2. A connector according to claim 1 wherein the fingers of said contact elements are spaced to provide said slots between adjacent generally parallel edges thereof, and the edges of said fingers at the inlet end of each slot diverge generally normally away from said parallel edges to define cutting edges of a predetermined length and are arcuate from the ends of the cutting edges opposite the parallel edges to provide diverging convex edges, said fingers being adapted to be resiliently spread by a wire segment forced between said arcuate edges to cause said cutting edges to cut said wire segment to a predetermined depth and sever any insulation thereon, and to cause the parallel edges to resiliently engage said wire as said wire segment is forced into said slot.

3. A connector according to claim 2, wherein the included angle between each cutting edge and the adjoining parallel edge is about 120.

4. A connector according to claim 1, wherein one of said body portions includes retaining means for retaining wires in said channels and retaining a component in said cavity prior to moving said body portions to their closed position.

5. A connector according to claim 4, wherein said retaining means includes sets of three spaced protrusions extending alternately from opposite sides into each of said channels and the portions of said cavity for accepting contact wires with the ends of the protrusions spaced in a direction normal to the centerline of the channel or cavity at a distance less than the diameter of a wire the connector is adapted to engage.

6. A connector according to claim 1, wherein said component cavity communicates between the end surfaces of said connector to afford electrically interconnecting a wire extending through said component cavity with wires in said channels.

7. A connector according to claim 1, wherein each of said projections has a groove in said outer surface parallel to the channel across said projection.

UNITED S'iATES PATENT OFFICE CERTIFICATE OF CORRECTION Patent No. 3, 5, 60 Dated February 975 Inventor) Thomas M. Cherney and John O. Knudson It is certified that error appears in the above-identified patent and that said Letters Patent are hereby corrected as shown below:

Column 2,' line 17, change "compound'fto component Column line 41, change "closed" to contact 1 e: l? 1. A" z 1 3-3mm. and cEculEC th s lutfl of Apr. L75.

=3. DAZIEZ 3. ILLZUN Commissioner of Patents .ttt'astlnrv 3.1751032: Trademarks FORM PC4050 (10-69) USCOMM-DC wan-Pen e u s sovuuuuv rnmrmc omc: vnl o-un-su.

Patent Citations
Cited PatentFiling datePublication dateApplicantTitle
US3202957 *Apr 30, 1962Aug 24, 1965Minnesota Mining & MfgWire-cutting solderless connector
US3388370 *Apr 14, 1966Jun 11, 1968Minnesota Mining & MfgSolderless connector for insulated wires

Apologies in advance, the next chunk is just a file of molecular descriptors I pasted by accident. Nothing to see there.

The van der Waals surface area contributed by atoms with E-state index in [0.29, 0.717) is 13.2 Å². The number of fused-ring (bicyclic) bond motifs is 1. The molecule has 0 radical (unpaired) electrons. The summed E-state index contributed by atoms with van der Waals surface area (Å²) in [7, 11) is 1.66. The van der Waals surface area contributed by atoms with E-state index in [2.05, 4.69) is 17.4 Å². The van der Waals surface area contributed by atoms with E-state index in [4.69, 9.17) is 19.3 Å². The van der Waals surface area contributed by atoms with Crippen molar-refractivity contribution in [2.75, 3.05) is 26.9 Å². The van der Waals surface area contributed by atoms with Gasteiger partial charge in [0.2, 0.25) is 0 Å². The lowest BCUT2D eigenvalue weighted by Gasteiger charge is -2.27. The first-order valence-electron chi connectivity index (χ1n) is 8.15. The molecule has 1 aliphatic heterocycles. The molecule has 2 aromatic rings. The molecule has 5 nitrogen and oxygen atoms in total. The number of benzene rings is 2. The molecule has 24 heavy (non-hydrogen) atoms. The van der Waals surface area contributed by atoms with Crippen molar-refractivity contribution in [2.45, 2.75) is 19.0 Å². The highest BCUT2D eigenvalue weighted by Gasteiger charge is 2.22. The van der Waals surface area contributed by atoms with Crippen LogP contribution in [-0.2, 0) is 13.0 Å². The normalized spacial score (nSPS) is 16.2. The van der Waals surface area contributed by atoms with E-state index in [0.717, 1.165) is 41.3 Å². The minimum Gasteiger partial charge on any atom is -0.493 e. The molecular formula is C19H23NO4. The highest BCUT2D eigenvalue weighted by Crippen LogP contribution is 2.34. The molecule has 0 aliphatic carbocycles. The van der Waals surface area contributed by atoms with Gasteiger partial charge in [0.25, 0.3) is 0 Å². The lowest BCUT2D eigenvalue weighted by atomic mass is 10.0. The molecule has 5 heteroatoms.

US3636500 *Mar 14, 1969Jan 18, 1972Reliable Electric CoClip-type terminal
US3708779 *Nov 23, 1970Jul 12, 1983 Title not available
US3718888 *Jan 4, 1971Feb 27, 1973Bell Telephone Labor IncUniversal connector for cable conductors
US3723948 *Nov 8, 1971Mar 27, 1973Minnesota Mining & MfgElectrical component
Referenced by
Citing PatentFiling datePublication dateApplicantTitle
US3971616 *May 8, 1975Jul 27, 1976Syunichi HashimotoElectrical parallel connector
US3985416 *Mar 5, 1975Oct 12, 1976Amp IncorporatedOpposed edge slotted terminal electrical connector
US4206962 *Jun 5, 1978Jun 10, 1980Amp IncorporatedData/logic connector
US4274198 *Feb 9, 1979Jun 23, 1981Bunker Ramo CorporationSelf-stripping electrical terminal
US4326767 *Jan 14, 1980Apr 27, 1982Minnesota Mining And Manufacturing CompanyWire cutting electrical connector
US4413871 *Dec 10, 1981Nov 8, 1983Amp IncorporatedEarth connection connector having provision for an electrical component
US4444448 *Feb 3, 1982Apr 24, 1984Minnesota Mining And Manufacturing CompanyWire cutting electrical connector
US4552429 *Oct 1, 1984Nov 12, 1985Amp IncorporatedModular electrical connector for connecting wires in cable ends
US4648674 *Jul 1, 1985Mar 10, 1987Allied CorporationIn-line fuseholder
US4822299 *Nov 14, 1984Apr 18, 1989General Motors CorporationInsulator housing having operating member
US6361353 *May 12, 2000Mar 26, 2002Sumitomo Wiring Systems, Ltd.Pressure contact connector
DE10159754B4 *Dec 5, 2001Jan 5, 2011Sumitomo Wiring Systems, Ltd., Yokkaichi-shiVerbinder und Verfahren zum Verbinden eines Drahtes
DE102005004958A1 *Feb 2, 2005Aug 10, 2006Amphenol-Tuchel Electronics GmbhInterference protection device for conductor sets e.g. in motor vehicles, includes protective element for connecting line elements and safeguarding conductor sets against interference
DE202005021652U1Feb 2, 2005Feb 19, 2009Amphenol-Tuchel Electronics GmbhStörschutzvorrichtung für Leitungssätze
EP1701415A2 *Mar 7, 2006Sep 13, 2006The Furukawa Electric Co., Ltd.Electronic part-incorporating connector and wiring harness with electronic part-incorporating connector
WO1992017917A1 *Apr 1, 1992Oct 15, 1992Kevin Hunter WaldockElectrical connector
Classifications
U.S. Classification439/404
International ClassificationH01R13/66, H01R9/053, H01R9/05, H05K7/02, H01R4/24
Cooperative ClassificationH01R4/2433, H01R9/053, H01R13/6608
European ClassificationH01R4/24B3C1B, H01R9/053